CP Daily: Tuesday January 16, 2018

Published 21:48 on January 16, 2018  /  Last updated at 21:48 on January 16, 2018  /  Newsletter  /  No Comments

A daily summary of our news plus bite-sized updates from around the world.

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TOP STORIES

China’s Hubei expands ETS coverage while keeping CO2 cap flat

The government of China’s Hubei province has released the 2017 allocation plan for its pilot emissions trading scheme, showing a small 1.6% increase in allowances despite bringing in around 40% more emitters, though observers doubt it will be sufficient to absorb the market’s permit glut.

China solar boom lifts 2017 global clean energy investment -analysts

World clean energy investment totalled $333.5 billion in 2017, up 3% from 2016 and the second highest annual figure ever, analysts at Bloomberg New Energy Finance (BNEF) said on Tuesday.

AMERICAS

First RGGI auction of 2018 set for Mar. 14 as analysts predict higher prices

RGGI will hold its first allowance auction of the year on Mar. 14, with analysts forecasting that prices will rise from the previous sale.

Quebec starts handing out free allowances for 2018

Quebec’s environment ministry on Monday handed out 13.506 million free allowances to big emitters against their 2018 output, marking a 1.3% year-on-year decline.

ASIA PACIFIC

NZ Market: NZUs chase record highs as concerns rise over supply

New Zealand carbon permits traded near all-time highs again on Wednesday as concerns emerge that supply might prove insufficient over time due to the emissions trading scheme’s tighter settings.

EMEA

EU Market: EUAs climb 3.2% to two-week high above €8

EU carbon climbed above €8 on Tuesday for the first time since the opening session of 2018, as prices continued to defy predictions of a January sell-off.

COMMENT

Next steps for Ontario cap-and-trade participants

In the run-up to the 2nd Annual Ontario Cap and Trade Forum on April 18-19 at the Beanfield Centre in Toronto, Canadian Clean Energy Conferences is producing a series of articles featuring the key topics concerning regulated entities under Ontario’s program. (This article is available to anyone who has had a free trial of Carbon Pulse, as well as our subscribers. Simply login to your Carbon Pulse account to read it.)

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BITE-SIZED UPDATES FROM AROUND THE WORLD

You can try, but… – Alberta’s opposition United Conservative Party could kill the provincial carbon tax if elected next year, but Albertans would still have to live with the proposed federal carbon price, said a constitutional law expert. According to the CBC, University of Alberta constitutional law expert Eric Adams said a provincial carbon tax can be removed with “the stroke of a pen,” but eliminating the federal system within Alberta would be another challenge entirely. The only way for a province to stop Ottawa from imposing a price on carbon would be to successfully argue that the federal legislation was unconstitutional, Adams said. “That may make good politics for their constituents, but the realities are that most experts who look at this issue think the federal government very likely does have that constitutional authority.”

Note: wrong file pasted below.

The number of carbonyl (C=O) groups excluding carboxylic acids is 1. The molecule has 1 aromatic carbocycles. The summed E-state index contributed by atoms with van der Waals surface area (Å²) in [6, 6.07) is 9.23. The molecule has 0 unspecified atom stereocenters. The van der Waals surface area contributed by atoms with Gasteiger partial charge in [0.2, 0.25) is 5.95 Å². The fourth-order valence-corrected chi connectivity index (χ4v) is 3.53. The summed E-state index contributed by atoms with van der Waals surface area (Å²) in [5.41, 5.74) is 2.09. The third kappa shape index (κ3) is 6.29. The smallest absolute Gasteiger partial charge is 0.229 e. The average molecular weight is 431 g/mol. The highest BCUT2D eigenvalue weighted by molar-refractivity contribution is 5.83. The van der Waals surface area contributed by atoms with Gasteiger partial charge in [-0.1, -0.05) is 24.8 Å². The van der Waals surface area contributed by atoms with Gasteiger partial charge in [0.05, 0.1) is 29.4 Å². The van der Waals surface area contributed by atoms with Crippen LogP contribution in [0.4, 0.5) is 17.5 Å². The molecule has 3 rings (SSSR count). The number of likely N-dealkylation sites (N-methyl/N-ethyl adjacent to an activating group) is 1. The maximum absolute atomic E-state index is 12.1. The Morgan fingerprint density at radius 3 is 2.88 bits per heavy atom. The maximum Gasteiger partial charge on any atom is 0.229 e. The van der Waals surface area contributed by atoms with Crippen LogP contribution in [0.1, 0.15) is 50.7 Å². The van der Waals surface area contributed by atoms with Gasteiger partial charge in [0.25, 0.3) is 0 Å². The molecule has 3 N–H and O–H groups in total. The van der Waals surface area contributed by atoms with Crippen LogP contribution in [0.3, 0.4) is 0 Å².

Efficiency questioned – The EU’s proposed 2030 energy efficiency targets could be counter-productive if the aim is to effectively and cost-efficiently decarbonise Europe’s economy, says a study by the Cologne Institute for Economic Research. It said sectors covered by the EU ETS should not be forced to use additional energy efficiency instruments that would add to the cost burden for companies without helping the decarbonisation efforts.  Instead, include all relevant economic sectors should be in the EU ETS and additional policies should only be to remedy market imperfections. (Clean Energy Wire)

Wood wouldn’t – EU efforts to allow fuel from felled trees to qualify as renewable energy could accelerate climate change, according to Germany’s Mercator Research Institute on Global Commons and Climate Change. It says that while it makes sense to count woody debris as regenerative biomass, using tree trunks creates an incentive to clear complete forests, and the argument that forests absorb a sufficient amount of CO₂ emissions during their growth has been proven wrong in several scientific studies. Trees need decades to absorb sizeable amounts of CO2, and wood that is burned emits more CO2 than coal per generated kWh of electricity. (Sueddeutsche Zeitung, Clean Energy Wire)

Long-termers – The Czech Republic has become the 7th nation to submit to the UNFCCC a long-term low-emission strategy, following Benin, Canada, France, Germany, Mexico, and the (pre-Trump) US. The Paris Agreement requires that all countries aim to submit their strategies by 2020.

And finally… Some real fixer-uppers – More than half of all US coal plants are, or will soon be, shuttered. Collaboration and compromise by some are beginning to reveal ways to reclaim the sites for new purposes. Some are being converted to burn gas – a move opposed by environmental groups who prefer renewable energy – while others being converted into solar power demo sites or data centres. However, two significant barriers may block access including the thorny economics of transitioning a power station and what to do with decades of accumulated toxic coal ash. (Utility Dive)

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